A current Treasury official will head up the agency’s financial crimes enforcement unit on an acting basis once the incumbent director leaves office April 9, the agency said Friday.
The Treasury Department said Michael Mosier, current counselor to the deputy secretary of the Treasury and a former deputy director of the agency’s Financial Crimes Enforcement Network (FinCEN), will return to FinCEN as acting director, effective April 11. He will be taking over for Kenneth A. Blanco, current FinCEN director, who said Friday he will depart April 9.
Before joining Treasury last month as the deputy secretary’s counselor, Mosier served as FinCEN’s deputy director and first digital innovation officer, the agency said in a release. Other federal law enforcement positions held by Mosier have included associate director at Treasury’s Office of Foreign Assets Control (OFAC) and deputy chief in the Department of Justice’s (DOJ) money laundering and asset recovery section. He also served in the White House National Security Council as director for transnational organized crime.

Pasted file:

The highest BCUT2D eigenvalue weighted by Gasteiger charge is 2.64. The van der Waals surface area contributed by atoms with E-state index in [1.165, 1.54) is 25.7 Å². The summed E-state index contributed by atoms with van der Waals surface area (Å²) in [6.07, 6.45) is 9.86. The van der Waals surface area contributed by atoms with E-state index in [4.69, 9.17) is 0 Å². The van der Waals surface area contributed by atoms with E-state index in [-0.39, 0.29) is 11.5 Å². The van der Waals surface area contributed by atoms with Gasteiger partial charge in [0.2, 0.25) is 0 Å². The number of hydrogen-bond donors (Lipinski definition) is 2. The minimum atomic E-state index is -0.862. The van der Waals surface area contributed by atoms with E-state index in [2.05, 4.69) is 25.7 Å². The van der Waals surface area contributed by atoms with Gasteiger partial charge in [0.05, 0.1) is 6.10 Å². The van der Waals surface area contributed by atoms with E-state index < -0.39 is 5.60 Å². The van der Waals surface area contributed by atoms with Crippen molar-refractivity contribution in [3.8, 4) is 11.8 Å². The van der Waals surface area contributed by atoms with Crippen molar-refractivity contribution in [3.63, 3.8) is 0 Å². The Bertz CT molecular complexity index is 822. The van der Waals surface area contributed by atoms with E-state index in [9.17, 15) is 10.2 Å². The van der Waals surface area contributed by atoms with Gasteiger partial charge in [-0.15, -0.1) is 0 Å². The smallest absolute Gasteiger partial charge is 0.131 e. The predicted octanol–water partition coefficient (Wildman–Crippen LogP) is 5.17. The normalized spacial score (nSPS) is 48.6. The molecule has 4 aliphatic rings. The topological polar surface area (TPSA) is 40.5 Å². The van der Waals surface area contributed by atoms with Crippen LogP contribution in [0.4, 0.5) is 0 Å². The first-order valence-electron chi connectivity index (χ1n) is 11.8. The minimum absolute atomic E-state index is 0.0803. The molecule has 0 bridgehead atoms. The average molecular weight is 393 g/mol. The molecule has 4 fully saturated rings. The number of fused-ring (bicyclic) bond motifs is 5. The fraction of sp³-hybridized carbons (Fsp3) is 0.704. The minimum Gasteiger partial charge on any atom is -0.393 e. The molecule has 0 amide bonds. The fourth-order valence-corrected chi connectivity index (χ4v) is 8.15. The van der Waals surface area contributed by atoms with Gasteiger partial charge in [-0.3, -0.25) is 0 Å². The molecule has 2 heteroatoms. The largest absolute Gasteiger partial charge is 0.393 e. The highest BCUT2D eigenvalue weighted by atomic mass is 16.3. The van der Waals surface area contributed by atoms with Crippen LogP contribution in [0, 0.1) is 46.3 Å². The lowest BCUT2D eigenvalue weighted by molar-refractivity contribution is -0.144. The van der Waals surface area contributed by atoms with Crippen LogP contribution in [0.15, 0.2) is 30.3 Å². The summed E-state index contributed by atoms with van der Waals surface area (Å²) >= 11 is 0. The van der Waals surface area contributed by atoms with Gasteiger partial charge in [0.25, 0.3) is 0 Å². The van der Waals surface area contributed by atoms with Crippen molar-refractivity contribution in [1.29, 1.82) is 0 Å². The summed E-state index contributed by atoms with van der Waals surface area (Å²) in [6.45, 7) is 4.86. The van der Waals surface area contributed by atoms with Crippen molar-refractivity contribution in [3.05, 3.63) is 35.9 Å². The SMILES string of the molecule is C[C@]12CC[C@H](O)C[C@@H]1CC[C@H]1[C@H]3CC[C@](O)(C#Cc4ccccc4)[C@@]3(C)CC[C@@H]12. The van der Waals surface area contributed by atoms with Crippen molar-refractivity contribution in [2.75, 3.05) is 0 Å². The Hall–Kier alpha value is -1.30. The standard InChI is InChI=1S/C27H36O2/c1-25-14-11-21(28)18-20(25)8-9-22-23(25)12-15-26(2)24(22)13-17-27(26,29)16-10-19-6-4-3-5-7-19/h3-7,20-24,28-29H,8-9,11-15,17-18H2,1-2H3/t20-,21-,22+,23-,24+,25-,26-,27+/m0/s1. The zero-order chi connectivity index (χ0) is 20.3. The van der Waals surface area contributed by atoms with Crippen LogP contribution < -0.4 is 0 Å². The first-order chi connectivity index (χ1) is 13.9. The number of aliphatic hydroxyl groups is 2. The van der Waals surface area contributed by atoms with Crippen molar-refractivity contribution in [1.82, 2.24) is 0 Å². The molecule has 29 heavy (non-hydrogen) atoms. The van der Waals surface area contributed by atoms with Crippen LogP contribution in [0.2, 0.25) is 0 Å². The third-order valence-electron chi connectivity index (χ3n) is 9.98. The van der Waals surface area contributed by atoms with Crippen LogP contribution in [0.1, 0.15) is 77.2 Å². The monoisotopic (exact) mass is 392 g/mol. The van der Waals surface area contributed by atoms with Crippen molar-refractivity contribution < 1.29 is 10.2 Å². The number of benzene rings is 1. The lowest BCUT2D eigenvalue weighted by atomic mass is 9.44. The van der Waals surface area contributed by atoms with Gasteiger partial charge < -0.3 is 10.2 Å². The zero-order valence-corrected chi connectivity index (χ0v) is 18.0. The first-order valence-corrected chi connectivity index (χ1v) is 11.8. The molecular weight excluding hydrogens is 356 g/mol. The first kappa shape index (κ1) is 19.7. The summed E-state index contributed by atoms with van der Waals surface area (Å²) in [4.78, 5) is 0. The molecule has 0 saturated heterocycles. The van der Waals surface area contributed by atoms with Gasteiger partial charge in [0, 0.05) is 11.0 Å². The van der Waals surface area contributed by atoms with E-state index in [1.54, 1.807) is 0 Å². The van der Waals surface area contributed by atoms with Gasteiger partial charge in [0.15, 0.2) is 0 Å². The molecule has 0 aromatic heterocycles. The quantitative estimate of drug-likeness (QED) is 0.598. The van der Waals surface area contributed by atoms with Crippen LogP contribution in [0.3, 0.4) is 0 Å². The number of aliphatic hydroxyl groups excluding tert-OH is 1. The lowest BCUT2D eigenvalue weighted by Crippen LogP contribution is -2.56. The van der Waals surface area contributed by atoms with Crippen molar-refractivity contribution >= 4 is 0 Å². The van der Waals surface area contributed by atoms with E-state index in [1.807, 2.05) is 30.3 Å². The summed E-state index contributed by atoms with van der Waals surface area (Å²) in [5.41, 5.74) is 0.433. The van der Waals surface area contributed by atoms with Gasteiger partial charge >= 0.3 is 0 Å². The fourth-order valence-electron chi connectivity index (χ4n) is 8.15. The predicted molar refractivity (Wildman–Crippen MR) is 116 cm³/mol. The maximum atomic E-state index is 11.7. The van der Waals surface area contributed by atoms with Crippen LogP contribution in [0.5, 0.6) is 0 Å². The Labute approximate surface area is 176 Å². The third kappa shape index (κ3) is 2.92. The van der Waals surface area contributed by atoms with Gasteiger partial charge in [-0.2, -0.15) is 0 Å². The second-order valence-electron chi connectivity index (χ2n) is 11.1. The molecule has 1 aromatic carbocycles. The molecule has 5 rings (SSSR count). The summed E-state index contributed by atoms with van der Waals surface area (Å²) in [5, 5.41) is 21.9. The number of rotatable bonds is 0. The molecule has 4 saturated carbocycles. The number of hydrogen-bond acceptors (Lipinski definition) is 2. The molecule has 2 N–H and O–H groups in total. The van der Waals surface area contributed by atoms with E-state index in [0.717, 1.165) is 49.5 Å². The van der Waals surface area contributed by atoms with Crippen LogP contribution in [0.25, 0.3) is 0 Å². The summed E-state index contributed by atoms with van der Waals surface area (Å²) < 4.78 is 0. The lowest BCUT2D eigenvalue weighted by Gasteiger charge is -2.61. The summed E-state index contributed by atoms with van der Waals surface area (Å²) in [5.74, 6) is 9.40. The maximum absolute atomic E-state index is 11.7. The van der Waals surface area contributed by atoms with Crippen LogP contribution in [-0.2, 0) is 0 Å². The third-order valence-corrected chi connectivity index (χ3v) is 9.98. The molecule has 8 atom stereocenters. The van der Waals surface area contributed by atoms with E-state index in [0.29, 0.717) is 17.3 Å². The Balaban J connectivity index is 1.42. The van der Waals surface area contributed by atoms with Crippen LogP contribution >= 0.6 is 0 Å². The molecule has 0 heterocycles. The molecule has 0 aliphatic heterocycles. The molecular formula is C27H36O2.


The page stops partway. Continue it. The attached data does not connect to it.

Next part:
Mosier is a former prosecutor with the Manhattan County district attorney’s office in New York and has served as an adjunct professor of law at Georgetown University Law Center. He previously worked at a law firm representing technology, media, and financial services clients; and at the cryptocurrency analytics, compliance, and investigations firm Chainalysis, where he was chief technical counsel, Treasury said.
Treasury also said that AnnaLou Tirol, former associate director of FinCEN’s Strategic Operations Division, is now serving as FinCEN deputy director. Tirol joined FinCEN in 2019 as associate director of the strategic operations division, which promotes FinCEN’s strategic partnerships with government and private industry stakeholders, both domestically and internationally.
Previously, Tirol oversaw DOJ’s Public Integrity Section prosecuting public corruption matters. She began her public service as an assistant U.S. Attorney in San Diego and has served overseas tours for DOJ in Belgrade, Serbia, focusing on anti-corruption issues; and in Panama City, Panama, focusing on anti-money laundering and countering the financing of terrorism.